In the following table, I apply these recommendations to the Sky-Watcher "kit eyepieces" (with Barlow lens) to my telescopes as well as to the "extreme" Celestron C8 to check to what extent the kit eyepieces represent a good selection of focal lengths. In the left part of the table, I calculate the magnifications for the telescopes and eyepieces. In the right part, I change the approach and check, which eyepiece focal lengths correspond to the recommendations for the use of magnifications for the individual telescopes. The specified eyepiece focal lengths are not always "exactly calculated," but are based on common focal lengths.

Telescope Focal Length of
Focal Length of Eyepiece
Very Low
5 mm
10 mm
25 mm
10-20 x
30-50 x
80-100 x
150-200 x
Heritage 100P
Explorer 150PDS
Suitable Focal Lengths of Eyepieces

*) There are no such "long" eyepieces; **) beyond maximum usable magnification

As you can see from the table, the Sky-Watcher eyepieces, together with a Barlow lens, make up for a suitable choice of focal lengths for the Heritage 100P (if Sky-Watcher would only deliver better eyepieces with its telescopes...). For the Explorer 150PDS the eyepiece focal lengths (25 mm, 10 mm, and 5 mm; here these eyepieces are not included, though) fit quite well, too. The Skymax-102 is also delivered with the 25 mm and the 10 mm eyepieces, but here they do not fit so well.

In general, the use of magnifications can, in addition to using the exit pupil as a criterion, be utilized to select appropriate eyepiece focal lengths for one's telescope(s). I did so for my equipment and report it on page Eyepiece Selection (Focal Length Selection).

Telescopes (General)

Why Do I Sometimes See a (Round) Shadow in front of My Eye when I Look Through the Eyepiece?

If you use a Newtonian or Dobsonian telescope, that is, a reflecting telescope, this is typically the shadow of the secondary mirror that you sometimes see, especially when you look straight into the eyepiece. For me, this effect is the stronger the longer the focal length of the eyepiece is. At a focal length of 25 mm, this effect is quite pronounced for me.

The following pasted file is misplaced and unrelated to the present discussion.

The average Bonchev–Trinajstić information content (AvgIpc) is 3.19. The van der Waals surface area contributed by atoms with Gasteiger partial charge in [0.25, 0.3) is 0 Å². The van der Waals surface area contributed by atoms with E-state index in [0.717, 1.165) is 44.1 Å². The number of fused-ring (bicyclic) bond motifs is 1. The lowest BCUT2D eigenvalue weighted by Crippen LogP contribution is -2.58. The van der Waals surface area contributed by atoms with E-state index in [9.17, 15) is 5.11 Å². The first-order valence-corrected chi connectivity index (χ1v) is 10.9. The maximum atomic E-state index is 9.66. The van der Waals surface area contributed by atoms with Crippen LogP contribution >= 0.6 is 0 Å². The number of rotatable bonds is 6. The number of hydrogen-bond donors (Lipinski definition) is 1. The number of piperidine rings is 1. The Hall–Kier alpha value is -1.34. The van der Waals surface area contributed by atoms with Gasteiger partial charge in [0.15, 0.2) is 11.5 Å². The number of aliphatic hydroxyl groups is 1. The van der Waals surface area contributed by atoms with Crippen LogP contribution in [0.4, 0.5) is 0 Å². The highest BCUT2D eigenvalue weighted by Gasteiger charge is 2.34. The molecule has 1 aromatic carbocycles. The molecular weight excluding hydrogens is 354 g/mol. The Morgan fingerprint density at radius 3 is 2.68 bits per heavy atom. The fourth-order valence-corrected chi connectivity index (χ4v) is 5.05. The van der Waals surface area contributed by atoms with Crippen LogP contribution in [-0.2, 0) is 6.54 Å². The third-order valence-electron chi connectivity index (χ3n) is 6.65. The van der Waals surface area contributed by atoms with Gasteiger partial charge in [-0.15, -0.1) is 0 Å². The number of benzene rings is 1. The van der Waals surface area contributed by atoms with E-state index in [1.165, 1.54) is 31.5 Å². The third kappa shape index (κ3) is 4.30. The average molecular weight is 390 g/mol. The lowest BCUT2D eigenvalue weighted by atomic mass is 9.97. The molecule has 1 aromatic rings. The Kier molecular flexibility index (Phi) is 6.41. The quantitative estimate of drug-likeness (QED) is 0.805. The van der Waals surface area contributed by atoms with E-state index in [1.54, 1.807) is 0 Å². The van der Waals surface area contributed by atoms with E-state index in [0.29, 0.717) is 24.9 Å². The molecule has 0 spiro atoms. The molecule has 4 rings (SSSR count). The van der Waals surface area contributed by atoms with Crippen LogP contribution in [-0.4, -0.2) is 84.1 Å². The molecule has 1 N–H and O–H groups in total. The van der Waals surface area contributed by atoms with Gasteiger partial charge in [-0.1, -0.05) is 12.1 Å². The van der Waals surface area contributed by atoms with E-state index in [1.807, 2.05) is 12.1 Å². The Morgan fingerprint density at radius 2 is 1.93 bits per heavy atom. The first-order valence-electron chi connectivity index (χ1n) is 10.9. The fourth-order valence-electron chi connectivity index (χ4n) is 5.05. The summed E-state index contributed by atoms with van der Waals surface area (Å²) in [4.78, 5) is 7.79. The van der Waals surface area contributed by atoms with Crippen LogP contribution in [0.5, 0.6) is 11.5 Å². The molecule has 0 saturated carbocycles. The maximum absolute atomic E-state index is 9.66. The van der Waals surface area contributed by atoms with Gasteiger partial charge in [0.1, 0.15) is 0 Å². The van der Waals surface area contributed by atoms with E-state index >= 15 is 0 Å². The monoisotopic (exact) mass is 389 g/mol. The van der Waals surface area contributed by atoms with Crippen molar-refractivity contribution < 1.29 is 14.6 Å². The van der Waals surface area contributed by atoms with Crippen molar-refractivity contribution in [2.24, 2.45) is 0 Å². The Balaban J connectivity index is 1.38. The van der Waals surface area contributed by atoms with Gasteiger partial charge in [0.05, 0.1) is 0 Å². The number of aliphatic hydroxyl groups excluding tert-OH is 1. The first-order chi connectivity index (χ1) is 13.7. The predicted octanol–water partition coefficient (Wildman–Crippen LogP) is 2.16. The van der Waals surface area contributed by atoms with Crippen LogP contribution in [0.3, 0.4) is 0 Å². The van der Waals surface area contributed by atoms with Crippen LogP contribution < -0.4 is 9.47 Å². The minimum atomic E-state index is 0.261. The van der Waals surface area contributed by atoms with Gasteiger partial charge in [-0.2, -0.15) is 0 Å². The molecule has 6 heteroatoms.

How Does the Image Appear in Different Telescope Types?

I keep asking myself this question, but I cannot remember the answer. I therefore put the answer together in a table:

∨View /Telescoep > Refraktor (Linsenteleskop) Reflektor (Newton-Spiegelteleskop) Schmidt-Cassegrain, Maksutov-Casegrain, Ritchey-Crétien (Astrograph) Sucherfernrohr (Linsenfernrohr)
Direct (The image in the eyepiece is turned 180°, that is, it is upside-down) The image in the eyepiece is turned 180°, that is, it is upside-down (The image in the eyepiece is turned 180°, that is, it is upside-down) The image in the eyepiece is turned 180°, that is, it is upside-down
Wit Zenit prism/mirror Typically, a 90° zenit mirror is used, which mirrors the upright image (left and right are reversed) --- Typically, a 90° zenit mirror is used, which mirrors the upright image (left and right are reversed) ---
With Amici Prism Upright and correct --- Upright and correct ---

Source: Orientierung am Teleskop: Bilddarstellung (

Dobson Telescopes

Which Are the Reasons in favor/against Buying a Dobsonian Telescope?

In preparation

Maksutov-Cassegrain Telescopes

Which Are the Reasons in favor/against Buying a Maksutov-Cassegrain Telescope?

In preparation

What About the Obstruction in Comparison with Newtonian Telescopes?

In preparation